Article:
the wife of Cn. Piso, who was appointed governor of Syria in A. D. 18 [PIso, No. 23], was probably the daughter of L. Munatius Plancus, consul B. C. 42.
She possessed all the pride and haughtiness of her hs9band, and while he used every effort to thwart Germanicus, she exerted herself equally to annoy and insult Agrippina.
She was encouraged in this conduct by Livia, the mother of the emperor, who hated Agrippina most cordially. On the return of her husband to Rome in A.D. 20, after the death of Germanicus. whom it was believed that she and Piso had poisoned, she was involved in the same accusation as her husband, but was pardoned by the senate in consequence of the entreaties of the empress-mother.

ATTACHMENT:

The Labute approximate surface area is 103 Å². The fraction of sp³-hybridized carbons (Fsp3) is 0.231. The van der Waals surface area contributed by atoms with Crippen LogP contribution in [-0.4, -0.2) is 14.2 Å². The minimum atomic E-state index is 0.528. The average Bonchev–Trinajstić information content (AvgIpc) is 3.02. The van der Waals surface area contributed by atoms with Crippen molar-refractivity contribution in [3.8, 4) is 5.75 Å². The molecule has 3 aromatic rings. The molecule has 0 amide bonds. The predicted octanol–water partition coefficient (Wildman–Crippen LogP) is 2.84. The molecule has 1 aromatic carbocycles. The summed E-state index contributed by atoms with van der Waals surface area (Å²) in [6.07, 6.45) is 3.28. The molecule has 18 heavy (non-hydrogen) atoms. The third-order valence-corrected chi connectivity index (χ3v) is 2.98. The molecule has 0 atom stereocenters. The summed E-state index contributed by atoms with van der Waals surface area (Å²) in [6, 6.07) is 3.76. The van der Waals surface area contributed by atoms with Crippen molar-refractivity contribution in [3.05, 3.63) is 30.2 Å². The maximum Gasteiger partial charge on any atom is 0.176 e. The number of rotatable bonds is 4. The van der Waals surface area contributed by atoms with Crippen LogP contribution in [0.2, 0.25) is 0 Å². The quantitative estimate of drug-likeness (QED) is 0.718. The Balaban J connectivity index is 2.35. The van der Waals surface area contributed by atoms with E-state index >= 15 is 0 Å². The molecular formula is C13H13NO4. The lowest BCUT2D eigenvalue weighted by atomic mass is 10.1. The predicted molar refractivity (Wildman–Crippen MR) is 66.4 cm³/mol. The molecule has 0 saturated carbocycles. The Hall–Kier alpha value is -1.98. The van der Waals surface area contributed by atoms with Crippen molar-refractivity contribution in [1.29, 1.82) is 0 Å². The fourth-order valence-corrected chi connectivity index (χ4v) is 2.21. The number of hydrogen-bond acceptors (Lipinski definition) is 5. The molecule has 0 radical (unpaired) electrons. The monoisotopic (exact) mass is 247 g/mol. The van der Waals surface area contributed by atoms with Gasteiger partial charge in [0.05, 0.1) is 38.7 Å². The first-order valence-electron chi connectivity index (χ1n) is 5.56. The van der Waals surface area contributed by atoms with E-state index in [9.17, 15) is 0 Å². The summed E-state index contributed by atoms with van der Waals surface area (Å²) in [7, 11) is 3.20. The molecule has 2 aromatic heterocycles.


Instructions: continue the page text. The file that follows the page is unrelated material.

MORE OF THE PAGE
As long as the latter was alive, Plancina was safe, and she was suffered to remain unmolested for a few years even after the death of Livia, which took place in A. D. 29.
But being accused in A. D. 33, she no longer possessed any hope of escape, and accordingly put an end to her own life. (Tac. Ann. 2.43
; Dio Cass. Ivii. 18, 58.22.)